It wasn’t always this way, as housing advocates who have been around longer than I have can attest.

Coun. Jean Swanson has reminded me a few times over the years that her friend, Sheila Baxter, published a book in 1991 titled, “Under the viaduct: homeless in beautiful B.C.”

In doing the research, Baxter had some difficulty locating homeless people.

Swanson shared this anecodote last year during an interview related to the city releasing results of the annual homeless count, which showed there were 2,095 people either living in a shelter or on the street.

With a smattering of nays from the floor of the House of Commons, the federal NDP’s latest effort to pressure the Liberal government to implement a guaranteed livable basic income was defeated.

But while the non-binding motion required unanimous approval, meaning it never stood a reasonable chance of proceeding, the push to build a financial safety net for all is unlikely to dissipate as Canada wrestles with a devastating third wave of the COVID-19 pandemic.

“I am committed to keep building momentum and moving forward exploring next steps with advocates leading the guaranteed livable basic income movement throughout Canada,” Leah Gazan, the NDP’s critic for children, families and social development, said after the setback.

From Greens to Conservatives, it seems everyone has a version of guaranteed basic income (BI) that they can support. There is confusion, however, over the objectives of BI, and very different views on what is feasible.

The debate on BI has advanced with the recent publication of a study commissioned by the British Columbia government, and by tworeports from the Parliamentary Budget Office (PBO).

The B.C. report rejects BI on the grounds that it would be cheaper to achieve poverty reduction in the province through targeted measures. The PBO report suggests that the national poverty rate can be halved at no net cost, assuming the elimination of some tax credits and social assistance programs. Who is right?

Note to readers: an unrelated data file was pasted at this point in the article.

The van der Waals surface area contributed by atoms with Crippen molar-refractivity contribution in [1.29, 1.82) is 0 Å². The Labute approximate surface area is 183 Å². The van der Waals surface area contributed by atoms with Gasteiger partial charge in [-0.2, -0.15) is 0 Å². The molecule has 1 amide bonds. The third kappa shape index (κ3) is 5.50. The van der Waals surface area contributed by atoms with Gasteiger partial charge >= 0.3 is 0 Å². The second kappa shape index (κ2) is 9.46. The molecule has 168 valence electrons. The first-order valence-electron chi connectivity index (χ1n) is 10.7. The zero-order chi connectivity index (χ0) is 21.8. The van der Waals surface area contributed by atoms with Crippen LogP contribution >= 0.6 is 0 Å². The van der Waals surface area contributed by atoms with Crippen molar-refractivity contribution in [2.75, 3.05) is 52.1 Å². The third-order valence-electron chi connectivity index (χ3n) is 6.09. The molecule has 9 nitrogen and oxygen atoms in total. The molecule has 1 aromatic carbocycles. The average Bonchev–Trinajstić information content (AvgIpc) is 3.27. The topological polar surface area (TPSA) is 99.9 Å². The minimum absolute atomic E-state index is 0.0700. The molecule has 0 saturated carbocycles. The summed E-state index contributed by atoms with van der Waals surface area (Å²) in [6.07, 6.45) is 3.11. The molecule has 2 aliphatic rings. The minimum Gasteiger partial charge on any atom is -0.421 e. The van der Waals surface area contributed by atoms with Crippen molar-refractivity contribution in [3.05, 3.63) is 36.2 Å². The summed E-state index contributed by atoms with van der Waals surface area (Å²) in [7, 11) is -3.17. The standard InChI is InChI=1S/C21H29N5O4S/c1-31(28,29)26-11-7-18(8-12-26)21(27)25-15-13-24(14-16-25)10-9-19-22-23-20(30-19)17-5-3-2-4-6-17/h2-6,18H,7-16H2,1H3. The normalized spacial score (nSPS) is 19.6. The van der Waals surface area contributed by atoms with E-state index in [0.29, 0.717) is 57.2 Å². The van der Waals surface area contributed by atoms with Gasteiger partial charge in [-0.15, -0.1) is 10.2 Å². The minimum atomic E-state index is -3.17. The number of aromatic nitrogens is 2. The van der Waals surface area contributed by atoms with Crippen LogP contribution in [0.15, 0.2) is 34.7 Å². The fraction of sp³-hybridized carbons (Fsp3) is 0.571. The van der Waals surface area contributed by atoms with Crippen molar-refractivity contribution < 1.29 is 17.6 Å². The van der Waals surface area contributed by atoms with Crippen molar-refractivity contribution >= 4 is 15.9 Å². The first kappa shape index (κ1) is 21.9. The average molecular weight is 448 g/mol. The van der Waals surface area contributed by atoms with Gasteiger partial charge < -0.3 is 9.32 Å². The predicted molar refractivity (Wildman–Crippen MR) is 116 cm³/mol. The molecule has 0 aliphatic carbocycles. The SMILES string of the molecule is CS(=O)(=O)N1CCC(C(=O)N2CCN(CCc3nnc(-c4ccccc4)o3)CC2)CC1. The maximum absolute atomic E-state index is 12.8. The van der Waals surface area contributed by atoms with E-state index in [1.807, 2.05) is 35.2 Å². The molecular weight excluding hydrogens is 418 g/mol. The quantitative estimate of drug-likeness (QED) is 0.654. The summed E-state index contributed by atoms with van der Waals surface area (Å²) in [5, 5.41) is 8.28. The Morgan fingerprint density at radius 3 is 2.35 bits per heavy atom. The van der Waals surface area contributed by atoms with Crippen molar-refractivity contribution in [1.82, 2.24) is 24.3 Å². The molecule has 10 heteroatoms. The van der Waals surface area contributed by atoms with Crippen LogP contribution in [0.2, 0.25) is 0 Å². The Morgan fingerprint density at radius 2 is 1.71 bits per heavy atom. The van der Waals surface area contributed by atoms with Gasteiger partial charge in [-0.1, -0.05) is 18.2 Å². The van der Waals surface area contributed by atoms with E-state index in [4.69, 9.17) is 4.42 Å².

A petition asking Red Deer city council to reverse its decision forcing the relocation of Safe Harbour’s temporary shelter from downtown is gaining support.

Council voted March 29 to give Safe Harbour a two-month extension at its current location in the former Cannery Row building. In the meantime, The City of Red Deer agreed to help find a new location.

Unfortunately for Safe Harbour, there are currently no other sites in Red Deer zoned for that type of use, with the rezoning process typically taking at least six weeks to complete. This would leave Safe Harbour with just two weeks to relocate once City administration can bring a recommendation to council for them to vote on.

A small community in northwestern Alberta says it dismantled a homeless camp on private property last week after receiving complaints about criminal activity.

But advocates for the dozen or so First Nation and Métis peoples evicted from the homemade shacks are calling for compassion.

“I seen a very sad situation is what I seen,” said Jason Ekeberg of Métis Nation of Alberta Region 1, who was there as the camp was destroyed.

“We have to support them, they’re human beings.”

P.E.I.’s commitment to end food insecurity by 2030 is precedent-setting, says a food insecurity researcher, and she has some suggestions about how the province should go about it.

The P.E.I. Legislature made the commitment in passing the Poverty Elimination Strategy Act, introduced by Green MLA Hannah Bell, earlier this month. The act includes targets government can track to make sure it is making progress on this issue.

“That is absolutely precedent-setting,” said University of Toronto nutritional science Prof. Valerie Tarasuk.

“We’ve seen other provinces and the federal government, you know, talk about food insecurity and different documents. But we’ve never seen anybody come forward with a commitment like P.E.I. to say we want to end this.”

The pandemic and the associated recession provide an opportunity for us to reconsider the ‘normal’ state of affairs. Now is the time to envision a bold new normal and learn from the failures of the previous status quo.

In the years leading up to the COVID-19 pandemic, the estimated number of Canadians experiencing homelessness each year was anywhere from 150,000 to 300,000. Difficulties in collecting data around the exact number of people experiencing homelessness means that this number could be much higher. In Toronto alone, an estimated 10,000 people were homeless on any given night – with over 500 sleeping rough outside on the streets, or in encampments in Toronto’s ravines, waterfront, and under overpasses. The wait list for supportive housing in Toronto has grown from 700 in 2009, to over 18,000 now, and is projected to rise to 37,000 without new investments.